Difference between AIX and Inferno

1. AIX :
AIX is a series of proprietary operating systems which is provided by IBM. AIX stands for Advanced Interactive eXecutive. Initially it was designed for the IBM RT PC RISC workstation and later it was used for various hardware platforms like IBM RS/6000 series, PowerPC-based systems, System-370 mainframes, PS-2 personal computers and Apple Network Server. It is one of the five commercial operating systems that have versions certified to UNIX 03 standard of The Open Group. The first version of AIX was launched in 1986. The latest stable version of AIX is 7.2.

2. Inferno :
Inferno is a distributed operating system which is provided by Vita Nuova Holdings. It is a free operating system. It is written using C and Limbo. Its target systems is NAS, server and embedded systems. It is portable across a broad mix of hardware, networks and environments. The first version of Inferno was launched in 1997. It was developed by Computer Science Research Division at Bell Labs. It is an open source operating system. Its kernel types is monolithic.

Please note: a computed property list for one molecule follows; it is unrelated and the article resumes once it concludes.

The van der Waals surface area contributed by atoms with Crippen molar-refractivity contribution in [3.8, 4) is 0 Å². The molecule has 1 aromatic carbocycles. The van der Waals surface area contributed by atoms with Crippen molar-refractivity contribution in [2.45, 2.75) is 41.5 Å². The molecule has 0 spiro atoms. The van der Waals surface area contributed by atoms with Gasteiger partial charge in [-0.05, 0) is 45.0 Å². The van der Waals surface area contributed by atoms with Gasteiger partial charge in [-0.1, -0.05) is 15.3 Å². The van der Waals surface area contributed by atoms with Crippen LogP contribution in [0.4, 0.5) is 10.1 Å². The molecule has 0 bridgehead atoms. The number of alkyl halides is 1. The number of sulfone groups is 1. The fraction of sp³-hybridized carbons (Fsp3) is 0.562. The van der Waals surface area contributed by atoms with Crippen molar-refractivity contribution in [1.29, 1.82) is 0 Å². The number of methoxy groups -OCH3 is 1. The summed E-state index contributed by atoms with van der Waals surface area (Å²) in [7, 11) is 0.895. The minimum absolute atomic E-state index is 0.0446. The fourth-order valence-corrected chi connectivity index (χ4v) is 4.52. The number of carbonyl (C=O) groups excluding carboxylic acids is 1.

Difference between AIX and Inferno :

AIX Inferno
It was developed by IBM. It was developed by Bell Labs.
It was launched in 1986. It was launched in 1997.
Its target system type is Server, NAS and workstation. Its target system type are NAS, server and embedded systems.
Computer architectures supported are POWER, PowerPC-AS, PowerPC and Power ISA. Computer architectures supported by Inferno are IA-32, PowerPC, SPARC, Alpha and MIPS.
Kernel type is Monolithic with modules. Its kernel type is Monolithic with modules.
Package management is installp and RPM. Package management is MSI or custom installer.
It is owned by IBM. It is owned by Vita Nuova Holdings.
The native APIs are SysV/POSIX. Its native APIs Proprietary.
Preferred license is Proprietary. It has the preferred license of MIT, GNU GPL, GNU LGPL and LPL.
File systems supported are NTFS, FAT, ISO 9660, UDF, HFS+, FATX and HFS. File systems supported by Inferno are Styx/9P2000, kfs, FAT and ISO 9660.

Attention reader! Don’t stop learning now. Get hold of all the important CS Theory concepts for SDE interviews with the CS Theory Course at a student-friendly price and become industry ready.

My Personal Notes arrow_drop_up

Check out this Author's contributed articles.

If you like GeeksforGeeks and would like to contribute, you can also write an article using contribute.geeksforgeeks.org or mail your article to contribute@geeksforgeeks.org. See your article appearing on the GeeksforGeeks main page and help other Geeks.

Please Improve this article if you find anything incorrect by clicking on the "Improve Article" button below.